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What is Pay Per Click (PPC)?
Also called cost per click, this is an online advertising model where law firms pay a hosting service every time their ad is clicked on. The most common and most successful form of this is where a search engine serves as the platform. With search engines, law firms can bid on keyword phrases relevant to their target market. For example, the keyword phrase “best new york divorce lawyers” will probably cost you a pretty penny, because it is likely to be a highly searched phrase. With PPC, you only pay for visitors that actually click on the link to your website.
Live chat is a type of software that enables visitors to your website to chat live with an agent at any time of day or night. Usually, a box will pop up when a visitor arrives at your site, with a friendly picture of a lawyer asking, “can I help you?” and allowing the visitor to click “yes” or “no”. If the visitor clicks “yes”, a window appears where the visitor can engage in a discussion with someone – either a representative from the live chat company, or someone from your law firm. As with so many things in the legal world, when it comes to the effectiveness of the live chat feature, the answer is—it depends.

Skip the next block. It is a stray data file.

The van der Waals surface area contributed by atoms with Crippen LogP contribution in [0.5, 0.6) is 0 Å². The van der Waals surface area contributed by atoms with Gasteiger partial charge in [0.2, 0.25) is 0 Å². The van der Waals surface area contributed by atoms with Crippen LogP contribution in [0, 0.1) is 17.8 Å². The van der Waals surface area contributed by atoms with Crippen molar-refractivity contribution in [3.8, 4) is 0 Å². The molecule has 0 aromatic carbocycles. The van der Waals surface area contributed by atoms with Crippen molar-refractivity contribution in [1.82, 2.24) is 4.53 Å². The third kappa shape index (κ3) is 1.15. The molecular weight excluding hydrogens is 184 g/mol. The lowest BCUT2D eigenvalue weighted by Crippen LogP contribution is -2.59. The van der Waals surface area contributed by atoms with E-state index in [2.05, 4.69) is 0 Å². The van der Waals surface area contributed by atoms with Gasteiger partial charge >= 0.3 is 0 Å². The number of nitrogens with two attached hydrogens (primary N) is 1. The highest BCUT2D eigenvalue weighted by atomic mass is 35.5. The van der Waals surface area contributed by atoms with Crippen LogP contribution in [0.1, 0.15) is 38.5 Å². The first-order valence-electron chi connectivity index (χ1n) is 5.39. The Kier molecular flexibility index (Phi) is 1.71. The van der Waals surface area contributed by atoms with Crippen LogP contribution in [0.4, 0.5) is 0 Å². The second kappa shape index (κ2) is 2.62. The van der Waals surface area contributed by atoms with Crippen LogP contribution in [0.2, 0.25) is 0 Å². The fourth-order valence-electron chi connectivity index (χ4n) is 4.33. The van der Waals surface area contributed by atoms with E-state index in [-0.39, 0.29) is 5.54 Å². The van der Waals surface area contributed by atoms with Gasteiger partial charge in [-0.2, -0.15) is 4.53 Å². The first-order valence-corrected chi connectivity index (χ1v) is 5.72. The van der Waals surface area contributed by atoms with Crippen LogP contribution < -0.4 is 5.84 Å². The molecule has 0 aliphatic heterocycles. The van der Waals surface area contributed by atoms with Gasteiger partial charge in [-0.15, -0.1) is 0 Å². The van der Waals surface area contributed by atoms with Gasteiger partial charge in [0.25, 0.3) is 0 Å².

[This is the second of a 3-part series discussing Lead Generation strategies for law firms.]
A recent survey conducted by Sandpiper Partners, LLC found that although previously firms were achieving savings through headcount reductions, increasingly firms are cutting costs by outsourcing administrative support functions – including marketing and web development. Of the law firms that responded to the Sandpiper Partners survey, 22 percent of law firms outsourced their marketing and creative services, and 9 percent outsourced to offshore marketing companies.
[This is the first of a 3-part series discussing Lead Generation strategies for law firms.]
Pay-per-Lead (PPL) is a popular online advertising payment model, where a law firm (or any business) only pays for each phone call or email that is directed to their firm. Usually, the advertising agency presents the consumer with some type of form that pops up when they click on the ad. The law firm only pays the agency if the consumer fills out the form, or takes other action as directed by the ad. PPL services generally don’t require law firms to pay anything up front, although that isn’t always the case.
Ever call your wireless carrier with a seemingly simple question? Or stand in line at your local Division of Motor Vehicles? It’s likely the experience left you less than thrilled. Unfortunately, dealing with an attorney or law firm can feel the same way—from your clients’ perspective. And that can hurt your practice—not only your reputation, especially now that clients can leave reviews of your firm online, but also in terms of future referrals.